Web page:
“Those were trying times around our entire nation. With the firing of three officers and the transparency that we showed, I think our community reacted incredibly well to that. They reacted very responsibly and reasonably,” Joye said. “It would be very easy to foresee it turning very violent or someone trying to tear down those statutes and getting hurt in the process. I think it was very reasonable for the manager to take that action.”

The city had not determined who the rightful owner of the monuments was, which sat on public property. 

“At that point in time, we had not done the research, I don’t think anyone was certain who owns it or who has the superior claim,” Joye said. “We were simply addressing a public safety issue at that time.”

Gen. stat. § 100-2.1, crafted in 2015 specifically around the time of increasing calls to remove UNC’s Silent Sam, governs the removal of monuments located on public property. The definition of objects of remembrance within the statute does not specify ownership. 

One of three exemptions to the statute’s application includes if the objects are owned by a private party, located on public property, and subject to a legal agreement governing the removal or relocation of the object.

The city’s settlement agreement actually creates an exemption to the statute that would otherwise still apply, Joye explained. “The statute has not undergone very much interpretation by the courts,” he added “Case law normally answers those questions definitively.”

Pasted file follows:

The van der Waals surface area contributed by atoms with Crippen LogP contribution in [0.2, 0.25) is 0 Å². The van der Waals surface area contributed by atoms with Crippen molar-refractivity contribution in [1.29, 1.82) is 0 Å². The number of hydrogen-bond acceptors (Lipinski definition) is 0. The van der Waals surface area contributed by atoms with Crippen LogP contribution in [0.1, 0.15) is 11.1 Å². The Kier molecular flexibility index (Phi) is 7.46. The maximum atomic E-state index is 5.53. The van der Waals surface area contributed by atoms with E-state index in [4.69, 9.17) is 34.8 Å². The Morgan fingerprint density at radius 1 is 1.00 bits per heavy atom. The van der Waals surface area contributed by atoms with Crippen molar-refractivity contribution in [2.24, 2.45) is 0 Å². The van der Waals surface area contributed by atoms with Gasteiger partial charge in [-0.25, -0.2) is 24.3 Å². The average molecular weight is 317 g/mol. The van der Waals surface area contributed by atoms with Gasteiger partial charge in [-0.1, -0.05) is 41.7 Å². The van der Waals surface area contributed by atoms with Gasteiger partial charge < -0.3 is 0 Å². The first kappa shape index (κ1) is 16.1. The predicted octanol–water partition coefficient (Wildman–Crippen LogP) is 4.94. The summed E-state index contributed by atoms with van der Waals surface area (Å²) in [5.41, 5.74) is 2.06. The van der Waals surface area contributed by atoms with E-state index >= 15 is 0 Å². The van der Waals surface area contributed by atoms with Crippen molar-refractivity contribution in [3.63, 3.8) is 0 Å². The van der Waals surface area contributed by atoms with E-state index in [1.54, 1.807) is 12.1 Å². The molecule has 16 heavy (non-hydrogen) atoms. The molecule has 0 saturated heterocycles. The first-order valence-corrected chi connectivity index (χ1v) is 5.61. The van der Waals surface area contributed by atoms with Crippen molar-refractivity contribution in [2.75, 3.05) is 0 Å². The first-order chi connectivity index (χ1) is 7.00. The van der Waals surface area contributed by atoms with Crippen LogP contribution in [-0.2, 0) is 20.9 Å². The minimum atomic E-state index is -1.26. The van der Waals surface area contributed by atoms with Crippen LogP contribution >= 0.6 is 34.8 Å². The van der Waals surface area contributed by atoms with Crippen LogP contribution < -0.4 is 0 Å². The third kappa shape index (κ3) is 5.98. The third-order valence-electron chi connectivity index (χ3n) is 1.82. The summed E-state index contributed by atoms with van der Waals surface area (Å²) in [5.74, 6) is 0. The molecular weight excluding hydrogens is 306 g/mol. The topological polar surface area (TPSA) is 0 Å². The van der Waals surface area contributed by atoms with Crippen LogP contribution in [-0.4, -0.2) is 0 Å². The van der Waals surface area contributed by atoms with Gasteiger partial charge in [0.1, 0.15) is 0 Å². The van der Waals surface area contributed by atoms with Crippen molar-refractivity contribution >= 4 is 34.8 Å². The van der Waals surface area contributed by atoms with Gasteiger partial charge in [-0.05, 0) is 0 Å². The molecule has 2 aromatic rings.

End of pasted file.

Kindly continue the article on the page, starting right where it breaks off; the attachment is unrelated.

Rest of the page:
Had CF3 not asked for the monuments, the city could have gone down the route of asking the nonprofit to take them back. “Some other cities tried to do precisely that,” Joye said. “In that case, when you’re dealing with a small organization, the likelihood of them coming and taking them back is, rather small. And I think other cities have found that.”

Without the settlement agreement –– and without CF3 asking for the statues back –– Wilmington would be caught in a trickier position if its leaders still wanted to remove the monuments permanently. Outside posing a threat to public safety (another exemption, for which it was removed in the first place), the city would be forced to relocate the monuments to “a site of similar prominence, honor, visibility, availability, and access” within city limits. 

For local governments, the public safety exemption provides three-fold protection: It allows them to protect both the monuments and the people who endanger themselves in attempting to remove them and gives cities a reasonable out, falling short of making a definitive statement, when removing historically and politically unfavorable bastions. 

The city stopped short of deeply reflecting on the symbolism of the monuments’ removal, but did sprinkle in a few hints of its evolved position regarding them. Among a list of reasons in the settlement agreement that prompted their removal (including traffic safety, which Rivenbark called “bull”), the city lists “the need to contextualize the historical nature of the Statues at a proper location.” 

Reflecting on the monument-related lawsuits that have plagued other communities, Joye said he’s proud Wilmington could arrive at a reasonable and relatively simple solution. “I think a lot of folks, the community, as well as city staff, have worked very hard and have been able to come to something that is much more –– a cooperative effort that’s right for our community, instead of drawing battle lines and taking hostile or adversarial roles with each other,” he said.